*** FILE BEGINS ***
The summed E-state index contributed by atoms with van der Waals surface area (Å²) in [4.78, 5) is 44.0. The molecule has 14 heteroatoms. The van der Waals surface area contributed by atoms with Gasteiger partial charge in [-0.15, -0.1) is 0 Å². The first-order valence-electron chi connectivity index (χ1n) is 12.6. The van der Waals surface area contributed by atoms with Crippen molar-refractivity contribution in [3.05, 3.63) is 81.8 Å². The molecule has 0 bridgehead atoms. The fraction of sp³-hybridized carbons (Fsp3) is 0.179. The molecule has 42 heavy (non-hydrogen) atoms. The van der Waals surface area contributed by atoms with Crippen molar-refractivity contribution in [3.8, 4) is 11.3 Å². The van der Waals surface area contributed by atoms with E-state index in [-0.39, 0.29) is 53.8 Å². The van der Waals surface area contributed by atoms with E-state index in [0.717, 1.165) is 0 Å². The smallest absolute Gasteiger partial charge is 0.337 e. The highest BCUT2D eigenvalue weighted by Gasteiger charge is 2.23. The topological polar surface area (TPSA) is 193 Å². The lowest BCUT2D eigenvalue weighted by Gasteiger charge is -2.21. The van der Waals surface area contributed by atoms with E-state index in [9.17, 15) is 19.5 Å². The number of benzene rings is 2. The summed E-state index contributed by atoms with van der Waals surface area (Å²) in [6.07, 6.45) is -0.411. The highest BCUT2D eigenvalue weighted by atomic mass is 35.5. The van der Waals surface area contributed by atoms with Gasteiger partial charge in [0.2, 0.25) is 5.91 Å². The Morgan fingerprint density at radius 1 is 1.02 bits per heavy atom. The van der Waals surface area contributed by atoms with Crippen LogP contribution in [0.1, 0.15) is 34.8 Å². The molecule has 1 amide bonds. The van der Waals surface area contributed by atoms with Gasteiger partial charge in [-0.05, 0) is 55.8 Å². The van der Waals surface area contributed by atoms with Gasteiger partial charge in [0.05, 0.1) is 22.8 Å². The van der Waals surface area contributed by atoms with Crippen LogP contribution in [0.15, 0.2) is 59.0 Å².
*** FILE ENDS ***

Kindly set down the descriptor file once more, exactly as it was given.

The summed E-state index contributed by atoms with van der Waals surface area (Å²) in [4.78, 5) is 44.0. The molecule has 14 heteroatoms. The van der Waals surface area contributed by atoms with Gasteiger partial charge in [-0.15, -0.1) is 0 Å². The first-order valence-electron chi connectivity index (χ1n) is 12.6. The van der Waals surface area contributed by atoms with Crippen molar-refractivity contribution in [3.05, 3.63) is 81.8 Å². The molecule has 0 bridgehead atoms. The fraction of sp³-hybridized carbons (Fsp3) is 0.179. The molecule has 42 heavy (non-hydrogen) atoms. The van der Waals surface area contributed by atoms with Crippen molar-refractivity contribution in [3.8, 4) is 11.3 Å². The van der Waals surface area contributed by atoms with E-state index in [-0.39, 0.29) is 53.8 Å². The van der Waals surface area contributed by atoms with E-state index in [0.717, 1.165) is 0 Å². The smallest absolute Gasteiger partial charge is 0.337 e. The highest BCUT2D eigenvalue weighted by Gasteiger charge is 2.23. The topological polar surface area (TPSA) is 193 Å². The lowest BCUT2D eigenvalue weighted by Gasteiger charge is -2.21. The van der Waals surface area contributed by atoms with E-state index in [9.17, 15) is 19.5 Å². The number of benzene rings is 2. The summed E-state index contributed by atoms with van der Waals surface area (Å²) in [6.07, 6.45) is -0.411. The highest BCUT2D eigenvalue weighted by atomic mass is 35.5. The van der Waals surface area contributed by atoms with Gasteiger partial charge in [0.2, 0.25) is 5.91 Å². The Morgan fingerprint density at radius 1 is 1.02 bits per heavy atom. The van der Waals surface area contributed by atoms with Crippen LogP contribution in [0.1, 0.15) is 34.8 Å². The molecule has 1 amide bonds. The van der Waals surface area contributed by atoms with Gasteiger partial charge in [-0.05, 0) is 55.8 Å². The van der Waals surface area contributed by atoms with Gasteiger partial charge in [0.05, 0.1) is 22.8 Å². The van der Waals surface area contributed by atoms with Crippen LogP contribution in [0.15, 0.2) is 59.0 Å².